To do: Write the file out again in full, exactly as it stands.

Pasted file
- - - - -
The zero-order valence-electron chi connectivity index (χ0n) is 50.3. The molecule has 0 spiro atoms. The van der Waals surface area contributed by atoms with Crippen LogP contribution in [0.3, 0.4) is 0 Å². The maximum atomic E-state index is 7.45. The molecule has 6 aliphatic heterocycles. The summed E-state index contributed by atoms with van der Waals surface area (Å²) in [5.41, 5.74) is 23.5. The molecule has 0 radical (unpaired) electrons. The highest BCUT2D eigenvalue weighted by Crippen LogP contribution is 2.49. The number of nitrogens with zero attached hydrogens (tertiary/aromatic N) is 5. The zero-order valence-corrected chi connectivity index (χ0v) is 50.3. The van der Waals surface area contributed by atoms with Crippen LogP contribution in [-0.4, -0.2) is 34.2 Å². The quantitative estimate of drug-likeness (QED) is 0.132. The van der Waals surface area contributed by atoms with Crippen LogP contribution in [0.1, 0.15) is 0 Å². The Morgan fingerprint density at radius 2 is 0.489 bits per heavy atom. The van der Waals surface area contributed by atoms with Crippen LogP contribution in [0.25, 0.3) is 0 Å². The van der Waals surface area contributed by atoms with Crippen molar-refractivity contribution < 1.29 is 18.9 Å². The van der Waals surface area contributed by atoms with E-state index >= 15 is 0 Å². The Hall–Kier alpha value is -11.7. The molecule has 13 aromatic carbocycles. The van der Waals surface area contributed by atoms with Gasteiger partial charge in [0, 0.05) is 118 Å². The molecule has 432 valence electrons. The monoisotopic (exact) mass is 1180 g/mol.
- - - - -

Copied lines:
The zero-order valence-electron chi connectivity index (χ0n) is 50.3. The molecule has 0 spiro atoms. The van der Waals surface area contributed by atoms with Crippen LogP contribution in [0.3, 0.4) is 0 Å². The maximum atomic E-state index is 7.45. The molecule has 6 aliphatic heterocycles. The summed E-state index contributed by atoms with van der Waals surface area (Å²) in [5.41, 5.74) is 23.5. The molecule has 0 radical (unpaired) electrons. The highest BCUT2D eigenvalue weighted by Crippen LogP contribution is 2.49. The number of nitrogens with zero attached hydrogens (tertiary/aromatic N) is 5. The zero-order valence-corrected chi connectivity index (χ0v) is 50.3. The van der Waals surface area contributed by atoms with Crippen LogP contribution in [-0.4, -0.2) is 34.2 Å². The quantitative estimate of drug-likeness (QED) is 0.132. The van der Waals surface area contributed by atoms with Crippen LogP contribution in [0.1, 0.15) is 0 Å². The Morgan fingerprint density at radius 2 is 0.489 bits per heavy atom. The van der Waals surface area contributed by atoms with Crippen LogP contribution in [0.25, 0.3) is 0 Å². The van der Waals surface area contributed by atoms with Crippen molar-refractivity contribution < 1.29 is 18.9 Å². The van der Waals surface area contributed by atoms with E-state index >= 15 is 0 Å². The Hall–Kier alpha value is -11.7. The molecule has 13 aromatic carbocycles. The van der Waals surface area contributed by atoms with Gasteiger partial charge in [0, 0.05) is 118 Å². The molecule has 432 valence electrons. The monoisotopic (exact) mass is 1180 g/mol.